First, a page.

The Works of Lord Byron (ed. Coleridge, Prothero)/Poetry/Volume 1/Elegy on Newstead Abbey


"It is the voice of years, that are gone! they roll before me, with all their deeds."—Ossian.[2]


Newstead! fast-falling, once-resplendent dome!
Religion's shrine! repentant Henry's[3] pride!
Of Warriors, Monks, and Dames the cloister'd tomb,
Whose pensive shades around thy ruins glide,


Hail to thy pile! more honour'd in thy fall,
Than modern mansions, in their pillar'd state;
Proudly majestic frowns thy vaulted hall,
Scowling defiance on the blasts of fate.


No mail-clad Serfs,[4] obedient to their Lord,
In grim array, the crimson cross[5] demand;
Or gay assemble round the festive board,
Their chiefs retainers, an immortal band.


Else might inspiring Fancy's magic eye
Retrace their progress, through the lapse of time;
Marking each ardent youth, ordain'd to die,
A votive pilgrim, in Judea's clime.


But not from thee, dark pile! departs the Chief;
His feudal realm in other regions lay:
In thee the wounded conscience courts relief,
Retiring from the garish blaze of day.


Yes! in thy gloomy cells and shades profound,
The monk abjur'd a world, he ne'er could view;
Or blood-stain'd Guilt repenting, solace found,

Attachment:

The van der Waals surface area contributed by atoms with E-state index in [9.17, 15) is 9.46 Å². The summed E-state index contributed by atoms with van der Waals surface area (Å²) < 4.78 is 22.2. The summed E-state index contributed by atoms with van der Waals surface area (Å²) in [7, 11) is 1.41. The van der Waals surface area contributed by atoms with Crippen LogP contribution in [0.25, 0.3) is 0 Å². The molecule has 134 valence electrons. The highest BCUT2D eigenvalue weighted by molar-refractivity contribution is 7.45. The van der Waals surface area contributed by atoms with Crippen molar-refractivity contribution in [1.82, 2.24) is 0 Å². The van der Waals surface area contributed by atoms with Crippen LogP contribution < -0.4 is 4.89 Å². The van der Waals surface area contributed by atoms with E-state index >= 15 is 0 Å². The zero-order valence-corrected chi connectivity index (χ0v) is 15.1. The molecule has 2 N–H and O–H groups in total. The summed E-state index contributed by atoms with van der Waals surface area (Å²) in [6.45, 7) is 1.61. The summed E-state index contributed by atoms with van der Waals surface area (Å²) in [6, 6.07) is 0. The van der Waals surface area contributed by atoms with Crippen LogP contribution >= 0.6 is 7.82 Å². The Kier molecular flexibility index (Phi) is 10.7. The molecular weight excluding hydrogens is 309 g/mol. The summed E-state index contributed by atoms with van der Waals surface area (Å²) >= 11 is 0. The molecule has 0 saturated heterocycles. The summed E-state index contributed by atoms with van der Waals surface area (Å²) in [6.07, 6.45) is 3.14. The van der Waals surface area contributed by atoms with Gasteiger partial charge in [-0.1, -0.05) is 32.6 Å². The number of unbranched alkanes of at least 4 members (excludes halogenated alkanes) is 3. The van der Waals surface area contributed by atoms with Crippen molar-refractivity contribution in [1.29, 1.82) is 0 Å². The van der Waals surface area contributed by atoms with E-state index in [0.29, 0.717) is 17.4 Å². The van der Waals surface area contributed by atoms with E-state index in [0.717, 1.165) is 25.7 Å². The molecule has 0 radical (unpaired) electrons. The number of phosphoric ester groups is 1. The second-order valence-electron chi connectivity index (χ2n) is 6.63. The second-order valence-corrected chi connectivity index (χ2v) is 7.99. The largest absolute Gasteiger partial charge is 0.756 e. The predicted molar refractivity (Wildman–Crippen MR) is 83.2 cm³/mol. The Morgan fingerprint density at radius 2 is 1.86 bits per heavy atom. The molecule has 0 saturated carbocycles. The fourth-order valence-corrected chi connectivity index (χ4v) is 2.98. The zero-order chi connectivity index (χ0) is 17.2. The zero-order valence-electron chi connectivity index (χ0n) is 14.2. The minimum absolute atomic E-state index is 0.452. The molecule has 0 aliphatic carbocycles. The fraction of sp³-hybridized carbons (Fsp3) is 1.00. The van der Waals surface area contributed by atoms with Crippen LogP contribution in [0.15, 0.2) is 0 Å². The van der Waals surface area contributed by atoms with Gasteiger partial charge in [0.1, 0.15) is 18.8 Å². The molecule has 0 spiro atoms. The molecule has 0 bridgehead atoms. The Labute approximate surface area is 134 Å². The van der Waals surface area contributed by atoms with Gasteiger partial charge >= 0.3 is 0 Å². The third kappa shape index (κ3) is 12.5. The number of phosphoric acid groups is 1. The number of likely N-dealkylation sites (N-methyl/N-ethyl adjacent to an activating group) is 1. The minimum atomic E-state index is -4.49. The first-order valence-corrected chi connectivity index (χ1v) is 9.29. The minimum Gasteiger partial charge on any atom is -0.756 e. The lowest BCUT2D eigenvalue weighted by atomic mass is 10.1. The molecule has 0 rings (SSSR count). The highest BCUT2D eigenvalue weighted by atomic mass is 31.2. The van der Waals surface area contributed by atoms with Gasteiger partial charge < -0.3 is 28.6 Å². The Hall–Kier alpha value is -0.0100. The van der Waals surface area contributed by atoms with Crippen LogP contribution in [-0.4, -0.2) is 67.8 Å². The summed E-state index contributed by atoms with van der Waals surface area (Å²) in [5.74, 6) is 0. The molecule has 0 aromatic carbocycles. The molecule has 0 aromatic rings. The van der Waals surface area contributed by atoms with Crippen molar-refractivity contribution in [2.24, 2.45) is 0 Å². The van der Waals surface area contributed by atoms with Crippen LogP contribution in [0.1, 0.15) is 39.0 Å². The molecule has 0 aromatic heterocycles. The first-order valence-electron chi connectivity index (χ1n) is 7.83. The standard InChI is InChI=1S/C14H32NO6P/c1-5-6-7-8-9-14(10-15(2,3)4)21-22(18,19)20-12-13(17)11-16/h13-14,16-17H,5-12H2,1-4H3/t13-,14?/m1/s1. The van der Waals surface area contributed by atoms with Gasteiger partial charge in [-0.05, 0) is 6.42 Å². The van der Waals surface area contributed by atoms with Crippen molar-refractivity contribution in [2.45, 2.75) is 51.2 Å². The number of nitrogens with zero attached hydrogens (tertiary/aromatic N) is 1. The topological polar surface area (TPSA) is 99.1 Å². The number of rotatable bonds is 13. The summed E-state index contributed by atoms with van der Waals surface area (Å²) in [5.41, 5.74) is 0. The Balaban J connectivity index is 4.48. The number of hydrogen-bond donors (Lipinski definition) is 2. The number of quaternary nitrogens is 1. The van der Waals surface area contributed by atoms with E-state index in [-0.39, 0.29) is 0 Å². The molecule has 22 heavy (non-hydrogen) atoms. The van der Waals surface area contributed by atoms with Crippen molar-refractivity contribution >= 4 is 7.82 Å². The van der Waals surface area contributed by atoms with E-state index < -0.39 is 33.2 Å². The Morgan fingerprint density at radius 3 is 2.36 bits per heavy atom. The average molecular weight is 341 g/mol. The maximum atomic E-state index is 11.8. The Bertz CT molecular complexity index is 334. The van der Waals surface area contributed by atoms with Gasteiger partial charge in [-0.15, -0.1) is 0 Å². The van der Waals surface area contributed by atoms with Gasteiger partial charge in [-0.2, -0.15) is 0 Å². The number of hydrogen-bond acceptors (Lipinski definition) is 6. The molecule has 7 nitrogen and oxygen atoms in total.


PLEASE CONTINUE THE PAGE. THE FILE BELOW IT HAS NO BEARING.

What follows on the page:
Or Innocence, from stern Oppression, flew.


A Monarch bade thee from that wild arise,
Where Sherwood's outlaws, once, were wont to prowl;
And Superstition's crimes, of various dyes,
Sought shelter in the Priest's protecting cowl.


Where, now, the grass exhales a murky dew,
The humid pall of life-extinguish'd clay,
In sainted fame, the sacred Fathers grew,
Nor raised their pious voices, but to pray.


Where, now, the bats their wavering wings extend,
Soon as the gloaming[6] spreads her waning shade;[7]
The choir did, oft, their mingling vespers blend,
Or matin orisons to Mary[8] paid.


Years roll on years; to ages, ages yield;
Abbots to Abbots, in a line, succeed:
Religion's charter, their protecting shield,
Till royal sacrilege their doom decreed.


One holy Henry rear'd the Gothic walls,
And bade the pious inmates rest in peace;
Another Henry[9] the kind gift recalls,
And bids devotion's hallow'd echoes cease.


Vain is each threat, or supplicating prayer;
He drives them exiles from their blest abode,
To roam a dreary world, in deep despair—
No friend, no home, no refuge, but their God.[10]


Hark! how the hall, resounding to the strain,
Shakes with the martial music's novel din!
The heralds of a warrior's haughty reign,
High crested banners wave thy walls within.


Of changing sentinels the distant hum,
The mirth of feasts, the clang of burnish'd arms,
The braying trumpet, and the hoarser drum,
Unite in concert with increas'd alarms.


An abbey once, a regal fortress[11] now,
Encircled by insulting rebel powers;
War's dread machines o'erhang thy threat'ning brow,
And dart destruction, in sulphureous showers.


Ah! vain defence! the hostile traitor's siege,
Though oft repuls'd, by guile o'ercomes the brave;
His thronging foes oppress the faithful Liege,
Rebellion's reeking standards o'er him wave.


Not unaveng'd the raging Baron yields;
The blood of traitors smears the purple plain;
Unconquer'd still, his falchion there he wields,
And days of glory, yet, for him remain.


Still, in that hour, the warrior wish'd to strew